Photo by Caleb Barnhart

Sunday, February 28, 2010

The Story Behind The Song: Driveway

Driveway was written in the fall of 1998 for the eponymous album, Chris Titchner and Sunday Rain Dog. This was the first album I recorded without my former band and therefore all the songs on the record were going to be solely mine. I had been writing on guitar for a few years at that point, and wanted to write a few 'radio songs', songs that were catchy and more pop focused. In addition, I had been receiving feedback that I needed to be less of the nice guy in my songs and have a bit more swagger.
This song seemed to have what I was looking for, but there was a problem: I couldn't finish the damn thing. I had the first two versus and the chorus and I believed the song was strong, but I couldn't come up with a bridge or a final verse. I struggled for months. One day when I was playing music with my friend, Neil, I told him I needed chords for a bridge. Without hearing the song, and only knowing the key, he suggested A / B / G / F#. It was in an odd fit; The song is in f# minor, and the B major and F# major struck me as odd. However, I didn't have anything else, so I stuck it in as a place holder at least.
The recording dates got closer and the song remained unfinished. I was running songs with the bassist and drummer and we played the song through at every rehearsal with no vocals on the bridge or final verse. I was starting to panic, but was still unwilling to take the song off the record.
Finally, the night before we were going into the studio, I took my guitar and sat on the floor in the hallway of my apartment, just outside my bedroom door. I played the song over and over and tried to figure out how it should end. They say that desperation is the mother of invention, and in this case that cliche proved true.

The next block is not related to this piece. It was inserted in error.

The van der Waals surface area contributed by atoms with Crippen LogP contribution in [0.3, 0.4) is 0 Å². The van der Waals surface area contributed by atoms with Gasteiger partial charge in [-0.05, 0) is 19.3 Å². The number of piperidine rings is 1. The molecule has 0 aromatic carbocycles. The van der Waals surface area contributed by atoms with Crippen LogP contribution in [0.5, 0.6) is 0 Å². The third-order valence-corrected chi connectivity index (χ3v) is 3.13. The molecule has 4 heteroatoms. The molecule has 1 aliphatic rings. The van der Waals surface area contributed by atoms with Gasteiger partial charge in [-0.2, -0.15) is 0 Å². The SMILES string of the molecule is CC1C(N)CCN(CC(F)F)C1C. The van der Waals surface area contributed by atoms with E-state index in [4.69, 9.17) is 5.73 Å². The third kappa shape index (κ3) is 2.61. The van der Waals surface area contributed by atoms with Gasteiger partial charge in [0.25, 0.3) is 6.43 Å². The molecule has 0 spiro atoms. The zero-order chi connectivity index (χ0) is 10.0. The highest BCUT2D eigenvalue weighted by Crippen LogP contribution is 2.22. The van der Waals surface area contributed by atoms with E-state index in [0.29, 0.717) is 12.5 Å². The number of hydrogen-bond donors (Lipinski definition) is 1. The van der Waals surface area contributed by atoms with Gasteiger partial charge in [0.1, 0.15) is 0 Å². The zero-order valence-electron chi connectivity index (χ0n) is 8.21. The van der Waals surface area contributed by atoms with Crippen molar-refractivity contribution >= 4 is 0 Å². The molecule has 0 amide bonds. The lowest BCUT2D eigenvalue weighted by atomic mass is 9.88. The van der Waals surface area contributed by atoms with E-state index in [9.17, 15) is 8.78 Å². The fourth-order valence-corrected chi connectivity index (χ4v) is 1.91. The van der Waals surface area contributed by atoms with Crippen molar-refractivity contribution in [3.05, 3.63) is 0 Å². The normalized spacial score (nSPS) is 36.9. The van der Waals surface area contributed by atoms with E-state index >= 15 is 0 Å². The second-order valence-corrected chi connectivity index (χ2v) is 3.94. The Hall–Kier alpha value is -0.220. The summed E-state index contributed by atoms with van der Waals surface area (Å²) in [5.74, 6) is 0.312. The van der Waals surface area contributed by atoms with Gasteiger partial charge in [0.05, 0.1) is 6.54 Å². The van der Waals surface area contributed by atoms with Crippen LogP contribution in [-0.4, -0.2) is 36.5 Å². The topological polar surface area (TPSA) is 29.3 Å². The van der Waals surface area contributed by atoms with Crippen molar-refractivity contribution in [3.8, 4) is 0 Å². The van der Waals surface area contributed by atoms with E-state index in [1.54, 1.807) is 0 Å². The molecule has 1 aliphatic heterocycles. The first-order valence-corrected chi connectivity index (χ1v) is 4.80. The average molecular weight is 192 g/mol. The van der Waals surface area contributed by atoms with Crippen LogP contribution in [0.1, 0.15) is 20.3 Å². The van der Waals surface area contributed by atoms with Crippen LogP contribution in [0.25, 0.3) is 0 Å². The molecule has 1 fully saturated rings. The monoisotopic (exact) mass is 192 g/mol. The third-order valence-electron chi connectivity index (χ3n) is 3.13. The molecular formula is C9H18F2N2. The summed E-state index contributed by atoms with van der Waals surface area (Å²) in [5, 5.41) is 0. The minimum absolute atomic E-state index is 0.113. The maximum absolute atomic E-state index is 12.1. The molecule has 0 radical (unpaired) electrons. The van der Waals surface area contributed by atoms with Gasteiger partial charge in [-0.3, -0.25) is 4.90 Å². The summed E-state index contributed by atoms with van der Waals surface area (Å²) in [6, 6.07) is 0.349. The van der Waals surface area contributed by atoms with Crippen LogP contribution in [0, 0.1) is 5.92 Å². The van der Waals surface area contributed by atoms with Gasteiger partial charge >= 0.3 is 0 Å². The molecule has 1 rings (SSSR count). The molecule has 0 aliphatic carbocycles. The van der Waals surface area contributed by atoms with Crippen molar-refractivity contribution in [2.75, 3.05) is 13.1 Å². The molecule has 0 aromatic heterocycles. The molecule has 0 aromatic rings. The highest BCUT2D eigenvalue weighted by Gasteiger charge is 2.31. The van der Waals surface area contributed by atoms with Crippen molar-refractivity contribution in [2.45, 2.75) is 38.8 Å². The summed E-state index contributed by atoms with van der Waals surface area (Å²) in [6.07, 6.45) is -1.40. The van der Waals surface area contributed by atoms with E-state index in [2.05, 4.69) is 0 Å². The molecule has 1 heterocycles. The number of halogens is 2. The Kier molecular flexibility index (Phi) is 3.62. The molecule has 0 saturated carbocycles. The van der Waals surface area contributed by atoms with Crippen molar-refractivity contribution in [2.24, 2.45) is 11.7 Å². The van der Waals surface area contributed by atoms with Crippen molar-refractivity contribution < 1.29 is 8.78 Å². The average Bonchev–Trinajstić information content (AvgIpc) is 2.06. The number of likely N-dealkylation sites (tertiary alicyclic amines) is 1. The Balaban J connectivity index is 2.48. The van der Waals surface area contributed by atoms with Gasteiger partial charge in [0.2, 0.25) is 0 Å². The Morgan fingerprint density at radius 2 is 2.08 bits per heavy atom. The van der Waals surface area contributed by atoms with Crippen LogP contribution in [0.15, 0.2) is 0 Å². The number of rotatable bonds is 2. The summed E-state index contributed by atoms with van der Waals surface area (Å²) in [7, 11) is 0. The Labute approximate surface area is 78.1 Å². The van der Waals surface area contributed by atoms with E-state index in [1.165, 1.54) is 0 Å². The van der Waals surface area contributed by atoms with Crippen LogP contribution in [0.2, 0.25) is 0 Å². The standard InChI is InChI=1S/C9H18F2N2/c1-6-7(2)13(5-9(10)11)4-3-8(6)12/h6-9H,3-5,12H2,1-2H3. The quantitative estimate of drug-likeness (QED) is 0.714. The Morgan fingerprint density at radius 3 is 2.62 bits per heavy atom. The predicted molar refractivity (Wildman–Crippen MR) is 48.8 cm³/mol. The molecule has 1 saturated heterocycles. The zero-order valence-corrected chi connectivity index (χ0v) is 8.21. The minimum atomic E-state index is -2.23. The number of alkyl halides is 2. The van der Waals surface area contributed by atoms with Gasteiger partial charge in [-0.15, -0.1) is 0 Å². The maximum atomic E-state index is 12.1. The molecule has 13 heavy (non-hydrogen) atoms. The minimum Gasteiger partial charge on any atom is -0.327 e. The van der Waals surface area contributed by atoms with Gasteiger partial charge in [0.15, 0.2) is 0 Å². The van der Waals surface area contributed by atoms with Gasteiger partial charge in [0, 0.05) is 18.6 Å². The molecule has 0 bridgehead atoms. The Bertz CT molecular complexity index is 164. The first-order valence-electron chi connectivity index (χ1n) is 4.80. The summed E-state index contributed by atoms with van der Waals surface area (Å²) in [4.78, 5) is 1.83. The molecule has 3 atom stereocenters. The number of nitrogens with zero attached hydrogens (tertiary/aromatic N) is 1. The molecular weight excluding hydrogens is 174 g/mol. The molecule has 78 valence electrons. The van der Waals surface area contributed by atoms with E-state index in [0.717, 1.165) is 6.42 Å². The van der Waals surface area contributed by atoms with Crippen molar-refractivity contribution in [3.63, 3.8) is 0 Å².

The first thing that happened was that I was reminded of an old unreleased Three Mile Limit song called Crash and Burn. Mike, Tom, Pat and I wrote it one weekend at Colby College before a gig we were playing there. All I remember about that weekend is that we rehearsed in a tiny cement storage room under the pool, you could see underwater through a tiny window near the top of the wall; I had such a bad cold I could only hear partially out of one ear; and during our rehearsal we wrote the entire song. I wrote the lyrics and most of the melody/harmony. The rest of the guys handled most of the arrangement and made good suggestions.
Crash and Burn has a similar theme to Driveway: Boy attempts to win over girl and convince her to spend the night. In that song, the protagonist makes a good pitch, but discovers that the girl has heard it so many times that she's bulletproof. Crash and Burn was inspired by a great deal of listening to Ben Folds Five, and we attempt a BF5 type harmony on the chorus.
While thinking about this other song, I realized that the lyrics for the chorus in that song would fit well in the bridge of Driveway. So, I stole from myself and put them in. Once the bridge was finished, the last verse fell into place. You'll notice that even when attempting a good swagger, the true me slips in. That final verse reveals that the whole song up to the last line of that final verse was in the protagonist's mind, and that before he ever gets to say how he feels, the girl is already out of the car and headed into her apartment.
Driveway slipped in under the gun and made that CD, but I always thought it should have been more of a rocker. The song was recorded as trio, just my acoustic along with bass and drums. When I began to plan for recording Moving Day and realized that it had the potential to be more of a rock album, Driveway quickly made the short list.
The recording of the song on Moving Day is much closer to the way I've always heard it in my head. The great guitar hook, the freight train drums, the organ, and the great distorted bass part on the bridge, all come together to make a pretty good song.

Listen to Driveway from the album, Moving Day:

Here is the unreleased Three Mile Limit song, Crash and Burn

It should be noted that this song is performed by Chris Titchner on vocals, Mike Lawrence on guitar and vocals, Pat Doyle on drums (he also plays drums on Moving Day), Neil Lawrence on guitar and vocals, and Aaron Brown on Trumpet.
Tom Williams helped write the song, but had left the band by the time we actually recorded it.
P.S. Happy Birthday, Mike....

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